The biggest difference so far in Google’s Android business development strategy vs. Apple’s iPhone business development strategy is that Google has un-marketed to experimenters, developers, and companies, while Apple has spent heavily on image-based advertising to techies and early adopters, and taken advantage of brand extension from other Apple product categories. Android has a great spec sheet; but not much of an image.
The iPhone capitalized on the opportunity for iPod brand extension in Apple’s retail presentation and word-of-mouth. The iPhone is not a ‘better’ cell phone — the cellular service providers and handset vendors had commoditized the category, and smartphones were still struggling to be taken seriously; there is nothing that can be spectacular or distinguishing about a cell phone now, except maybe negatively — if too big and heavy, or its battery doesn’t last long enough. So the iPhone is instead a cool expansion on the iPod that includes cell phone capability.
One of Google’s biggest advantages with Android is its portfolio of partners that includes everyone from China Mobile and NTT DoCoMo to HTC and Motorola. It’s also one of Google’s biggest challenges. Even if one of these partners were to introduce an Android phone that one-upped the iPhone with cooler hardware, it would not be a complete product (in the classic marketing definition of Bill Davidow) like Apple’s iPhone.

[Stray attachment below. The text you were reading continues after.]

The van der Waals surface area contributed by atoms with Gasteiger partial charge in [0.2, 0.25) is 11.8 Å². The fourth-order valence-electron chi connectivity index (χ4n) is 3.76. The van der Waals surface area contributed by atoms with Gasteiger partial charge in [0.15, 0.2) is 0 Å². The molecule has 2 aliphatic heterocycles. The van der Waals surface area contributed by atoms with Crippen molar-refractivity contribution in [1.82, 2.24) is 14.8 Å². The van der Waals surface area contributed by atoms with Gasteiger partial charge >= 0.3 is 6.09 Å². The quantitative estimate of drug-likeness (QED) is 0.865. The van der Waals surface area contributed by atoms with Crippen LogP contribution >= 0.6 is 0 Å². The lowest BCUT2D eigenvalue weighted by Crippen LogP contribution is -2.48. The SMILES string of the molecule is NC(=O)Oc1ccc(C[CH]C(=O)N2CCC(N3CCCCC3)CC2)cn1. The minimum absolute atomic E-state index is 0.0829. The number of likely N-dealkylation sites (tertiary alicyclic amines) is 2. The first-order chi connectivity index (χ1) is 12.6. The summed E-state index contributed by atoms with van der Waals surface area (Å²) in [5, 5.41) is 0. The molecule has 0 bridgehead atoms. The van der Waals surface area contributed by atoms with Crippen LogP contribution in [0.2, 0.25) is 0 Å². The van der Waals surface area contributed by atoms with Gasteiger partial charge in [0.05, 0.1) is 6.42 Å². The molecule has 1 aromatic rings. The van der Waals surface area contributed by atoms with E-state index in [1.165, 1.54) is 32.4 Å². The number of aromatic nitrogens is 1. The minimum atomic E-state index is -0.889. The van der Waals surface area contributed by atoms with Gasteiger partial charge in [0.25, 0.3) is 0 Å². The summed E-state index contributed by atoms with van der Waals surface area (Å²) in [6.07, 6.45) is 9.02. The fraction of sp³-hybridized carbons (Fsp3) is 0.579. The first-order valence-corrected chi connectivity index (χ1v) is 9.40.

Maybe Google’s best bet is to re-define the competition by having not one complete product (and image-anchored) Android that is better, but thousands of tiny, splintered, un-marketed, open-source ones.
If that’s the strategy, Google is going to have to be a lot more aggressive in pushing an open source strategy. Recent introductions like a limited Python, Lua, (soon Ruby) programming framework with Google’s Android Scripting Environment (see reality check blog post by Mike Riley at Motorola), or a Native Development Kit (some C/C++ programming and library access for focused performance re-coding of Java apps) on top of Google’s Android Java platform is effort in the right direction.
Google will know it has momentum when there are open source developer forums and wikis that are driving Google’s Android work, rather than the other way around.
Ok, ok, so maybe un-marketed doesn’t really mean there is no marketing strategy and tactics, but, like un-conferences, it does mean that everything happens with far greater leverage and focus, and in a fraction of the cycle time.
See also “How do you sell an Android phone?” on http://counternotions.com/2008/09/15/android/